A brief, but vicious storm rolled across the Cypress Hills on Monday afternoon, bringing hail and high winds.
It hit Cypress Hills Interprovincial Park at about 5 p.m. on June 9, dropping marble-sized to loonie-sized hail on the area.
The violent hail storm lasted about 15 minutes, with winds gusting up to 59 kilometres per hour.
Garry Churchill, co-owner and manager of Cypress Hills Golf Course, said it was the biggest hail he’s ever seen in the 20 years he’s lived there.
The hail stripped leaves off trees and pelted the course.
It pounded plants and flattened the grass at the golf course.
“The hail was quite big,” he said, noting the number one fairway looked like a winter scene afterwards.
The shingles on the clubhouse were also damaged.
As the hail ended and the storm continued, the park received about an inch of rain that afternoon.
The hard, sharp pieces of hail broke windows at some buildings in the area, including one at June Whitney’s property five miles south of the park.
“The wind was terrific,” she said. “I was more worried about a tornado more than anything. It had got so dark and the clouds looked horrible.”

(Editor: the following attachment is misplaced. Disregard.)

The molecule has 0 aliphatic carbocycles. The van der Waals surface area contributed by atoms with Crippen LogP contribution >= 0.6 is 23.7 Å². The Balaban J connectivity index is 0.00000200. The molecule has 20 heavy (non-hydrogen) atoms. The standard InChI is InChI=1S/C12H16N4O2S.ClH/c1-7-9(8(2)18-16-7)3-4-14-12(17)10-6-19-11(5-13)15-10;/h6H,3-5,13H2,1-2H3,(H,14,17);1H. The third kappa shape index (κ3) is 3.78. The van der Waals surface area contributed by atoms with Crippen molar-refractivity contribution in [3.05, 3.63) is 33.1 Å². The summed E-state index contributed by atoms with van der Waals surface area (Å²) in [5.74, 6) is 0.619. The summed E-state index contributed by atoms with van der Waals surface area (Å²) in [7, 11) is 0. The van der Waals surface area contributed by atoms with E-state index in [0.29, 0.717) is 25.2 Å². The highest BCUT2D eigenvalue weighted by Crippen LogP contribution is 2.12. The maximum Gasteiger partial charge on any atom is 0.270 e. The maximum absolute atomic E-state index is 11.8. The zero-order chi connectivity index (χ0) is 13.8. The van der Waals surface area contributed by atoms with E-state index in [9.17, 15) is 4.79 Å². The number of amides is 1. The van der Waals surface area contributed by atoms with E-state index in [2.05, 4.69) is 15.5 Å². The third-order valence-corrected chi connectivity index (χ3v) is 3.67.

Making its way east, the storm hit Eastend shortly after 5 p.m.
The marble-sized hail pelted the area for about 20 minutes.
Strong winds gusting up to 83 km/h snapped tree branches around town.
According to Environment Canada, Eastend received less than a centimetre of rain during the brief storm.
While the Maple Creek area has been under a couple storm watches and warnings in the last month, it hasn’t amounted to much rain. Precipitation was less than half of what it normally is for May. Maple Creek typically receives about 42 millimetres of rain during the month, but Environment Canada reports it only had about 15 mm last month. June usually sees an average of 76.5 mm of precipitation, but so far the town hasn’t even received seven millimetres.
Thundershowers are in the forecast for the area on Friday, with more showers expected on Saturday.